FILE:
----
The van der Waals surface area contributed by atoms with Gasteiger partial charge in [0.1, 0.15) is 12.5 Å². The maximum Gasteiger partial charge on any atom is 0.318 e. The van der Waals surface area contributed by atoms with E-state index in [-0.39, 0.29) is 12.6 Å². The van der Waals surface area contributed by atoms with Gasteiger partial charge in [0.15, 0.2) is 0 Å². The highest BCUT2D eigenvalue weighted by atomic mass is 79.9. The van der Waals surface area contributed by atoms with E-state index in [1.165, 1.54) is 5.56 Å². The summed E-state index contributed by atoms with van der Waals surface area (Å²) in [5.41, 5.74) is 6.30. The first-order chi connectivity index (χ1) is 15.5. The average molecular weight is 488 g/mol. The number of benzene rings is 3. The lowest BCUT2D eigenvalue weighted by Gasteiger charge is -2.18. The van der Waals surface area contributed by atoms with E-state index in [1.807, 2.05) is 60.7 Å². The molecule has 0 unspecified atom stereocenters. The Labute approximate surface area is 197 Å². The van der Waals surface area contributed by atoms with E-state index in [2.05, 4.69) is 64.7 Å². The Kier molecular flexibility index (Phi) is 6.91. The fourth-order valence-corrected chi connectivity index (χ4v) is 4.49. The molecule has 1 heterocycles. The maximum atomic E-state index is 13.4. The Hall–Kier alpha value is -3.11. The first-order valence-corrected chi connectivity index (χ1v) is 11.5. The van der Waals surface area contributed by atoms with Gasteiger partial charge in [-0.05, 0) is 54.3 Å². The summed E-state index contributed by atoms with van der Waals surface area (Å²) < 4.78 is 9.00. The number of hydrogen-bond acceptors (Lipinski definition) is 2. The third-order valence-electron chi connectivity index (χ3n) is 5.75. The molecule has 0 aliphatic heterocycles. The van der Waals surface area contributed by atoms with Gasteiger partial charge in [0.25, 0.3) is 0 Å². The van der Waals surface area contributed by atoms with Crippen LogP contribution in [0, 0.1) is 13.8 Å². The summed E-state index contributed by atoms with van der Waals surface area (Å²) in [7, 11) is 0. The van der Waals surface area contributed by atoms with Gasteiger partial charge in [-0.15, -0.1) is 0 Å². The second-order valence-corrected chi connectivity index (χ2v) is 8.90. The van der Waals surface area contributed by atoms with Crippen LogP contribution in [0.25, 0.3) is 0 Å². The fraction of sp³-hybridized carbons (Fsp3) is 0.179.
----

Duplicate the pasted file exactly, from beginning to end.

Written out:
The van der Waals surface area contributed by atoms with Gasteiger partial charge in [0.1, 0.15) is 12.5 Å². The maximum Gasteiger partial charge on any atom is 0.318 e. The van der Waals surface area contributed by atoms with E-state index in [-0.39, 0.29) is 12.6 Å². The van der Waals surface area contributed by atoms with Gasteiger partial charge in [0.15, 0.2) is 0 Å². The highest BCUT2D eigenvalue weighted by atomic mass is 79.9. The van der Waals surface area contributed by atoms with E-state index in [1.165, 1.54) is 5.56 Å². The summed E-state index contributed by atoms with van der Waals surface area (Å²) in [5.41, 5.74) is 6.30. The first-order chi connectivity index (χ1) is 15.5. The average molecular weight is 488 g/mol. The number of benzene rings is 3. The lowest BCUT2D eigenvalue weighted by Gasteiger charge is -2.18. The van der Waals surface area contributed by atoms with E-state index in [1.807, 2.05) is 60.7 Å². The molecule has 0 unspecified atom stereocenters. The Labute approximate surface area is 197 Å². The van der Waals surface area contributed by atoms with E-state index in [2.05, 4.69) is 64.7 Å². The Kier molecular flexibility index (Phi) is 6.91. The fourth-order valence-corrected chi connectivity index (χ4v) is 4.49. The molecule has 1 heterocycles. The maximum atomic E-state index is 13.4. The Hall–Kier alpha value is -3.11. The first-order valence-corrected chi connectivity index (χ1v) is 11.5. The van der Waals surface area contributed by atoms with Gasteiger partial charge in [-0.05, 0) is 54.3 Å². The summed E-state index contributed by atoms with van der Waals surface area (Å²) < 4.78 is 9.00. The number of hydrogen-bond acceptors (Lipinski definition) is 2. The third-order valence-electron chi connectivity index (χ3n) is 5.75. The molecule has 0 aliphatic heterocycles. The van der Waals surface area contributed by atoms with Gasteiger partial charge in [0.25, 0.3) is 0 Å². The van der Waals surface area contributed by atoms with Crippen LogP contribution in [0, 0.1) is 13.8 Å². The summed E-state index contributed by atoms with van der Waals surface area (Å²) in [7, 11) is 0. The van der Waals surface area contributed by atoms with Gasteiger partial charge in [-0.15, -0.1) is 0 Å². The second-order valence-corrected chi connectivity index (χ2v) is 8.90. The van der Waals surface area contributed by atoms with Crippen LogP contribution in [0.25, 0.3) is 0 Å². The fraction of sp³-hybridized carbons (Fsp3) is 0.179.